Gulfport's P.T. Yowell, former pilot for Ike, had distinguished military career
The Sun Herald
GULFPORT, Miss. -- Growing up in the small town of Halfway, Ore., Perry "P.T." Yowell never could have guessed where his life would take him.
The son of a man who mined gold in Cornucopia, which is now a ghost town, Yowell eventually embarked on an impressive military career that lasted the better part of four decades and spanned the globe.
Clicking through pictures of his past on a big-screen desktop computer in his apartment at the Armed Forces Retirement Home in Gulfport, the 84-year-old former helicopter pilot vividly recalled snapshots from his military career.
"Here, I have a two-star general and a one-star general who are my wing walkers -- that's what you call cheap help," he joked, which he did often while reminiscing Wednesday morning.
As a 4-foot-9, 90-pound 16-year-old, Yowell enlisted in the merchant marine and would later serve in the Navy and as an Army helicopter pilot.
"I wanted to go into the Navy but I wasn't big enough (yet) so the closest thing to it was the merchant marines. That was fun," he said. "I went through the Panama Canal, China, India, Singapore, Shanghai and what was then Calcutta. That was quite an experience for a young kid."
After several stints with the Navy in the late '40s and '50s, Yowell switched to the Army in 1957.
Following graduation from flight school in 1959, he was immediately picked up as one of President Dwight D. Eisenhower's pilots with the executive flight detachment.
"They needed pilots real bad so that's how I ended up in the executive flight," he said. "We did all kinds of missions. Most of them I'm not going to tell you about because you had to have a top secret clearance to be in there.
"We didn't just fly the president. We flew all different kinds of people, hid people and stuff like that. That's about all I can tell you."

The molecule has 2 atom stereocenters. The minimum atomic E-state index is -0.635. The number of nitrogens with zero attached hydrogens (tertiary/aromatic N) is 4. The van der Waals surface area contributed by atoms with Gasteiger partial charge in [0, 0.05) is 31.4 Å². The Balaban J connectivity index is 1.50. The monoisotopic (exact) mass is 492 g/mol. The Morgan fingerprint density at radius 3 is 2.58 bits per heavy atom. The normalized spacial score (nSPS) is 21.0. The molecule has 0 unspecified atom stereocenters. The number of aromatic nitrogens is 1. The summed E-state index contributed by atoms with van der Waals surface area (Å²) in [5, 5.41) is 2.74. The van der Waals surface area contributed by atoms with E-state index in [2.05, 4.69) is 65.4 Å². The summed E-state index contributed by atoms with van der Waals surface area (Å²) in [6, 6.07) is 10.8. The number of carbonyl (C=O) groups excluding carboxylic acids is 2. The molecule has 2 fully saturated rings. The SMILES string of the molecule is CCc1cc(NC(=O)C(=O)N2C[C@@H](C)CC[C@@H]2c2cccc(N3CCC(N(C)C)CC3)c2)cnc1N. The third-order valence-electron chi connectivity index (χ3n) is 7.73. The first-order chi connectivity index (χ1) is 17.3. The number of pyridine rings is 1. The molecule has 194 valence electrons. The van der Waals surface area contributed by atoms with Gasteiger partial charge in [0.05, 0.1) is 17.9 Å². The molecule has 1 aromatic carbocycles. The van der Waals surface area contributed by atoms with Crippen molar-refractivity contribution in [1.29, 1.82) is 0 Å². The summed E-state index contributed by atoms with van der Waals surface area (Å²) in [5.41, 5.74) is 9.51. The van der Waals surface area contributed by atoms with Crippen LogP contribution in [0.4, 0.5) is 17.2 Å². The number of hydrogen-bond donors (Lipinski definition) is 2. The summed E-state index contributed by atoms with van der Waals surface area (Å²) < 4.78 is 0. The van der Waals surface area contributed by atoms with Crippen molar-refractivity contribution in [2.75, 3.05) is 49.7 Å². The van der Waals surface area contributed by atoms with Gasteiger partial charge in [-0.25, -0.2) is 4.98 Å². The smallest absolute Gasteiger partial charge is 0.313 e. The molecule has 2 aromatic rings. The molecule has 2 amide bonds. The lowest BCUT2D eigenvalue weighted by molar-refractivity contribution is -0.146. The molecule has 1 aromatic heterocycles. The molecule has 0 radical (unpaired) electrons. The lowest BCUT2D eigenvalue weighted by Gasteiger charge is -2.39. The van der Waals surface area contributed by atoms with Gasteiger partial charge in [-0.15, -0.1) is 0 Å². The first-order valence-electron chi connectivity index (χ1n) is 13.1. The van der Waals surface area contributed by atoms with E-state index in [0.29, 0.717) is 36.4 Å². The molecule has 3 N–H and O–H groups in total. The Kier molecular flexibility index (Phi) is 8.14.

Although he couldn't elaborate, Yowell said he enjoyed flying the president stateside for eight months.
"Ike was a neat guy. When we were at Camp David he'd always invite us down for a drink," Yowell said. "He treated us like a million bucks."
Yowell didn't face fire during the Korean War, but the same couldn't be said for his two tours in Vietnam.
"I made up for it over there," he said, adding he flew 713 combat hours during the war.
In 1967, Yowell became the first Army test pilot for the Cobra helicopter.
"The Cobra wasn't that much different to fly, but I had been flying a long time by then. The only difference was you had wrist controls," he said. "It was easy to do."
By the time he retired as a chief warrant officer four in 1974, Yowell had earned 20 air medals, among other awards.
Yowell still relives the glory days at least one weekend a year when he meets up with pals from the 174th Assault Helicopter Company in Fort Walton Beach, Fla.
"There's only probably five people left that I was actually with in Vietnam. But we became such good friends over the years at the reunions that it was like we were all together at the same time," he said. "It's one of the neatest bunch of people I have ever known."
Yowell clicked through a couple more pictures, then paused.
"I wouldn't change it for the world," he said. "It has been a great life and how I survived, I don't have the slightest idea."